# Why is this the PDF of this CDF?

I have a cumulative distribution function $\displaystyle{% F(x) = \left\lbrace% \begin{array}{ll} 0\,, & \mbox{for}\ x<1 \\[1mm] {1 \over 2}\,\left(x^{2} - 2x + 2\right)\,, & \mbox{for}\ 1 \leq x < 2 \\[1mm] 1\,, & \mbox{for}\ x \geq 2 \end{array}\right.}$

and I'm asked to find the variance for $X$. So when I took the derivative of the CDF I found that $f(x)=\begin{cases}\frac12 \quad \text{for$x=1$}\\ x-1\quad \text{for$1\lt x\lt 2$}\end{cases}$. I understand where the $x-1$ and it's bounds come from, but how does one go about solving for that "jump" at the lower bound where $f(1)=\frac12$. After playing around with the solutions I finally figured it out but I'm not sure how I would have realized that right away. Would I simply just integrate $x-1$ over it's bounds to see if it equals one? I've seen this kind of problem before and I'm trying to avoid making the mistake of leaving the "jump" out. Should I always just integrate over the bounds of a pdf to make sure it equals one everytime? Or is there a way to tell there is a "jump"?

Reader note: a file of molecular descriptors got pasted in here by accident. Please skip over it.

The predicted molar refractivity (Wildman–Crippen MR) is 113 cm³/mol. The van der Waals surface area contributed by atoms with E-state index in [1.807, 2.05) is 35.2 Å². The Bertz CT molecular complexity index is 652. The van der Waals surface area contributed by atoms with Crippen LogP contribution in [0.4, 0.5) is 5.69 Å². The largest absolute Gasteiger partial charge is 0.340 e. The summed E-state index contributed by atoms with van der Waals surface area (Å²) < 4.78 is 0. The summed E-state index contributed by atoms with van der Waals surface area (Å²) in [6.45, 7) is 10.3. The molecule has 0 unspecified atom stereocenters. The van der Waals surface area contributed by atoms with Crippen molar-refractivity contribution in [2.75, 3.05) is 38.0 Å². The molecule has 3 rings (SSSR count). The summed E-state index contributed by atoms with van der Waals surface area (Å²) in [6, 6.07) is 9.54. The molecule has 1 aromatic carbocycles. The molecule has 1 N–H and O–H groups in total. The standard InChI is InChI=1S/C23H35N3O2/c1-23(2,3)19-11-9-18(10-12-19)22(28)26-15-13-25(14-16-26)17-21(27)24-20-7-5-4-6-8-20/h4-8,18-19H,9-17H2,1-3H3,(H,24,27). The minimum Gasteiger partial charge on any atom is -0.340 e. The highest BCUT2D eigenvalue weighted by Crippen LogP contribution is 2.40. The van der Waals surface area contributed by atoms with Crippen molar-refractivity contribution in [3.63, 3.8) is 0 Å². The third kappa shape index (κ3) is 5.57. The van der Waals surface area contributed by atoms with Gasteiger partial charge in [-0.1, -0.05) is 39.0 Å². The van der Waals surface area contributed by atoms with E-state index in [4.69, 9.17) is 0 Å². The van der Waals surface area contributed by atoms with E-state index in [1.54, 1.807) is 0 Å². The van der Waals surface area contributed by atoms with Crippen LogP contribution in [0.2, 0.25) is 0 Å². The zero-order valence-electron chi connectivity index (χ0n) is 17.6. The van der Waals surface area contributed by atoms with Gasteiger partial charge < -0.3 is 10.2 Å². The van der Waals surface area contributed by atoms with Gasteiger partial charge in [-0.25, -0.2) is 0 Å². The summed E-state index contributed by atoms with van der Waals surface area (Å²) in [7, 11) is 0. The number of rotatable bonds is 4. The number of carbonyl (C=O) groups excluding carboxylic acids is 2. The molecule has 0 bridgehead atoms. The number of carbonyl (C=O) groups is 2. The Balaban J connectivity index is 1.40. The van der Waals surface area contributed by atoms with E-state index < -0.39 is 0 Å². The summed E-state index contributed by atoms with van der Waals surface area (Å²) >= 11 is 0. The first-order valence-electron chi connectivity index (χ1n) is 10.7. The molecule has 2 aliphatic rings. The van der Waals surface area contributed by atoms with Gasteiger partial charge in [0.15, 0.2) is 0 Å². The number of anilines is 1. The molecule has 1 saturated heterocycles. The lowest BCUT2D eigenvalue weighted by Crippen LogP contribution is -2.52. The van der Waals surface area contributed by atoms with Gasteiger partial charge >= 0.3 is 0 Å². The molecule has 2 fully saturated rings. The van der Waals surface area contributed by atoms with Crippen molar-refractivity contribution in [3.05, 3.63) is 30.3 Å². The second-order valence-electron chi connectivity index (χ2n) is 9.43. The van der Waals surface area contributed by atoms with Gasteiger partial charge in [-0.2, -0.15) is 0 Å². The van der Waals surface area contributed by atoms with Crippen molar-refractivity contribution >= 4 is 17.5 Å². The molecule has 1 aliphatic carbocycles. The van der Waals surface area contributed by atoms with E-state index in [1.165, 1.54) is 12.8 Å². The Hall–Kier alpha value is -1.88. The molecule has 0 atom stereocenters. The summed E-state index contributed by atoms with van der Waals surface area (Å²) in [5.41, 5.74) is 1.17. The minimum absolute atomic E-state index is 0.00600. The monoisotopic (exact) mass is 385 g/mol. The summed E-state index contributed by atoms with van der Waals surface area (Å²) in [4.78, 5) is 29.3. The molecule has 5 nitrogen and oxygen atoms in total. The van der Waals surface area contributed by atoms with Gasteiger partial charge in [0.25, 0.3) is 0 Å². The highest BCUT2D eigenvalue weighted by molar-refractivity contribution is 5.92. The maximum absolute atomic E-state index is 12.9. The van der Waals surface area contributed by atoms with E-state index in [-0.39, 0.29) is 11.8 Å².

I don't know where you're getting that $1/2$ for $x=1$. The derivative is $0$ for $x < 1$ and for $x > 2$, and $x-1$ for $1 < x < 2$. Since $(x^2 - 2 x + 2)/2$ is $1/2$ at $x = 1$, your CDF is discontinuous there. The conclusion should be that this is not a continuous distribution and therefore does not have a PDF.
• That's what I thought, I'm studying for SOA/CAS exam P and this was one of the practice problems I had and the solution states that this is the pdf. But when I integrate $x-1$ over it's bounds it does only equal $\frac12$. So I would be missing half of the distribution somewhere. I just don't know why at $1$ is where the rest of it is. – TheHopefulActuary Nov 3 '13 at 23:13
• @TheHopefulActuary Your description of the density as $f(x)=\begin{cases}\frac12 \quad \text{for$x=1$}\\ x-1\quad \text{for$1\lt x\lt 2$}\end{cases}$ is correct. It is a mixed discrete / continuous density. – wolfies Nov 4 '13 at 4:46
• @wolfies: it is completely incorrect. What this has at $x=1$ is a point mass, not a density. A way to indicate a point mass might be with a Dirac delta, but certainly not a density value of $1/2$ at a point. – Robert Israel Nov 4 '13 at 5:38